The Slovakian stayed at the front of the peloton on the last, long climb to Norwood summit, which took out of contention the sprinters who have dominated the tour through its first three stages. On the descent, Sagan dropped in behind the leaders as they flattened out and made the final turn toward the finish.
He followed South African Daryl Impey, coming off his wheel to hit the finish line first and claim the 102nd stage win of his professional career. Impey was second, just a fraction behind, and moved into second place overall, just two seconds behind Sagan.
Sagan's BORA-hansgrohe teammate Jay McCarthy moved to third place overall, nine seconds behind the leader, after he was fifth on the stage. Sagan, who started the day in fifth place overall, said Friday's stage was among the hottest he had experienced but not the worst.
"We did a Tour of California five years, a stage in Palm Springs, and two guys from the peloton just fell down from the bicycle, so that was really bad," he said. This year's Tour winner will likely be decided on Saturday's Queen stage — the fifth of its six stages. Ending on the summit of Willunga Hill, the 151.5km (94.1 miles) stage is the most demanding of the event.
"For sure tomorrow is a much harder stage than today," Sagan said. "Tomorrow is going to be a different story." Andre Greipel, who led after winning the first stage, and Caleb Ewan, who took over the lead when he won the second stage and held it after Elia Viviani won Thursday's third stage, were among those who dropped out of contention.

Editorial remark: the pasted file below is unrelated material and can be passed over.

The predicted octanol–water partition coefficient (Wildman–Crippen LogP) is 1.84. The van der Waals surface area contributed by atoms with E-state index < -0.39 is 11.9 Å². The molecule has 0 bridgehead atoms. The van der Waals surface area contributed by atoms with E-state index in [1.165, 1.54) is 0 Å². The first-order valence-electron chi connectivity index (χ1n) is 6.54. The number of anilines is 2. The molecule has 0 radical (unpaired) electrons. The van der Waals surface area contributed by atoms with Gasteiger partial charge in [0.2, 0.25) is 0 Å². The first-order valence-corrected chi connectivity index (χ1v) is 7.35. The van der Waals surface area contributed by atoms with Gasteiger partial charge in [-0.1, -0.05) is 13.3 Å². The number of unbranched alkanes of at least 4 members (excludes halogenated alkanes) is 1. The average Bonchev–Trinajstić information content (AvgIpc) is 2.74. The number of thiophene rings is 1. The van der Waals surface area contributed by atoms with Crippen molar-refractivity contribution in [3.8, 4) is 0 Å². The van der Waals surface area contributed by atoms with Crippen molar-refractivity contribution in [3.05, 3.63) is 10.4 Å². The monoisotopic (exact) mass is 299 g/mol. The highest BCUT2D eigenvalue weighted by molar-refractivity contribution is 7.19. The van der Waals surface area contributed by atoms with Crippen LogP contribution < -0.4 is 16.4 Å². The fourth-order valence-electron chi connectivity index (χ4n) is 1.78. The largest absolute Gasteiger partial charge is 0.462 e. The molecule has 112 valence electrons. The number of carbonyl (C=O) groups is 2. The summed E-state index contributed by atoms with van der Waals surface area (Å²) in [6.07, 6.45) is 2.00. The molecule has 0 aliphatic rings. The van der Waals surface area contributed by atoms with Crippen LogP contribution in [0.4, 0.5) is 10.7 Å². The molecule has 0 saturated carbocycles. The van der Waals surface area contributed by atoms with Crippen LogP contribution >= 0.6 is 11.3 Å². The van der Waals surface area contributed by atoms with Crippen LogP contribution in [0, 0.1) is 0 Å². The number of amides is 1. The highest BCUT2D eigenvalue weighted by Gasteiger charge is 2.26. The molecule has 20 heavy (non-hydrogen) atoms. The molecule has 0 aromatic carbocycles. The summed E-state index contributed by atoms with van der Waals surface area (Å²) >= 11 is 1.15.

Australian riders Zac Dempster and Alex Porter of the UniSA team took part in a breakaway and led the race in the scorching heat, sharing the points and time bonuses available from the intermediate sprints and King of the Mountain sections.
They led at one point by almost nine minutes but were gradually hauled back to the peloton. Porter dropped back first and Dempster led the race on his own for almost 30 kilometers before also rejoining the bunch.
Sagan remained prominent throughout, after being involved in all of the bunched sprints of the first three stages. This finish suited his talents to a much greater degree and he timed his finish perfectly to win his first Tour Down Under Stage.